The disc whistled as it sliced through the air, narrowly missing the red-haired boy when he dropped to one knee. The ugly green-furred monkey thing that had been leaping toward him was struck by the disc. As the weapon made contact with the creature (Andrew, their team mentor, had called them daesimalo), a shock of electricity was triggered, knocking the thing backwards with an awful screech.

The disc rebounded off of the monster, the enchantment magic within attracting it to the nearby wall where it stuck itself flat against the surface, like a magnet snapping into place against a refrigerator.

The daesimalo was blind with fury by that point. Picking its small (the thing was only about the size of a toddler) body off the floor, it took a quick bounding run forward before leaping up. No longer interested in the still kneeling boy that had been its first target, the primate-demon flung itself at Shiori.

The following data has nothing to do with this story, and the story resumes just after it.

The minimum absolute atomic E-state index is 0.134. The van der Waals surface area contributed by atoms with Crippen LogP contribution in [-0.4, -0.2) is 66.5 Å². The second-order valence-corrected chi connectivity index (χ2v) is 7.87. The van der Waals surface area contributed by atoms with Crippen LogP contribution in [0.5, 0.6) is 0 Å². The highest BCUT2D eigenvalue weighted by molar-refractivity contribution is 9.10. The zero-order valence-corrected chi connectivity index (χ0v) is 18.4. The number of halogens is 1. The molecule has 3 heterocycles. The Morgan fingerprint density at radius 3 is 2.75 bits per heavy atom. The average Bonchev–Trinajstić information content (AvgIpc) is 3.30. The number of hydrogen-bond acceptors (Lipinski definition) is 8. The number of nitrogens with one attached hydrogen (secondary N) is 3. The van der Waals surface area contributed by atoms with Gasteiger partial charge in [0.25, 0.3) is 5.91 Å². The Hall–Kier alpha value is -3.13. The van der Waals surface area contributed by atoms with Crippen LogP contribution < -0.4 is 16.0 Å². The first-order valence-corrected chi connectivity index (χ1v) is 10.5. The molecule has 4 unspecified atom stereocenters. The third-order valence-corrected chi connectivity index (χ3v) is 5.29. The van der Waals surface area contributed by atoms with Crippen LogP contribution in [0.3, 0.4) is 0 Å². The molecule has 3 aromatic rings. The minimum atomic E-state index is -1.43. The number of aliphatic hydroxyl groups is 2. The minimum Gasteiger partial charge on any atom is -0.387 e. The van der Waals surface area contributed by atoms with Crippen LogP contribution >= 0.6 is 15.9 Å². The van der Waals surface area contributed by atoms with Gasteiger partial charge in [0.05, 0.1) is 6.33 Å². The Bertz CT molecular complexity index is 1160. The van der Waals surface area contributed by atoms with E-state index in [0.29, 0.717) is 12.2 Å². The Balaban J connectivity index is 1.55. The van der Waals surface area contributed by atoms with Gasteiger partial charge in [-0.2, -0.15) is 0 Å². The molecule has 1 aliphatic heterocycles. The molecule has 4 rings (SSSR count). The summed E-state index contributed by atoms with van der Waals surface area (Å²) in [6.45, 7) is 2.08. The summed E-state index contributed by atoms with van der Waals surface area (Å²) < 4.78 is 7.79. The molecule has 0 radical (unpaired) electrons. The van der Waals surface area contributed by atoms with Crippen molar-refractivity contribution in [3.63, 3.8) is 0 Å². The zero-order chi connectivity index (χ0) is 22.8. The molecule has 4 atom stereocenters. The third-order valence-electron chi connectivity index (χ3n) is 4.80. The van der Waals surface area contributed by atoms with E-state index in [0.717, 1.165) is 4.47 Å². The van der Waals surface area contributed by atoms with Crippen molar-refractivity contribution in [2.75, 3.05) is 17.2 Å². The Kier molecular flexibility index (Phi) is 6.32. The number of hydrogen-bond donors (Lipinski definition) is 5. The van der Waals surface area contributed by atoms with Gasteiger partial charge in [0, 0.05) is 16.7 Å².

In response, she held her now-empty right hand up and out. The gloves that she wore had a small blue crystal embedded in the palms, almost unnoticeable unless her hand was opened the way it was now.

The blue gem in her right palm began to glow as she opened her hand and held it out. In the distance, past the incoming monster, the disc that was stuck to the wall began to glow as well. In the next instant and with a crack almost like thunder, a jagged line of electricity shot from the disc to the gem in her raised hand as the current was established between them. It caught the daesimalo in mid-leap, the beam of electric death tearing right through the beast’s chest while its scream of rage became one of agony for a brief second before stopping. The thing was dead, and it would never hurt anyone else again.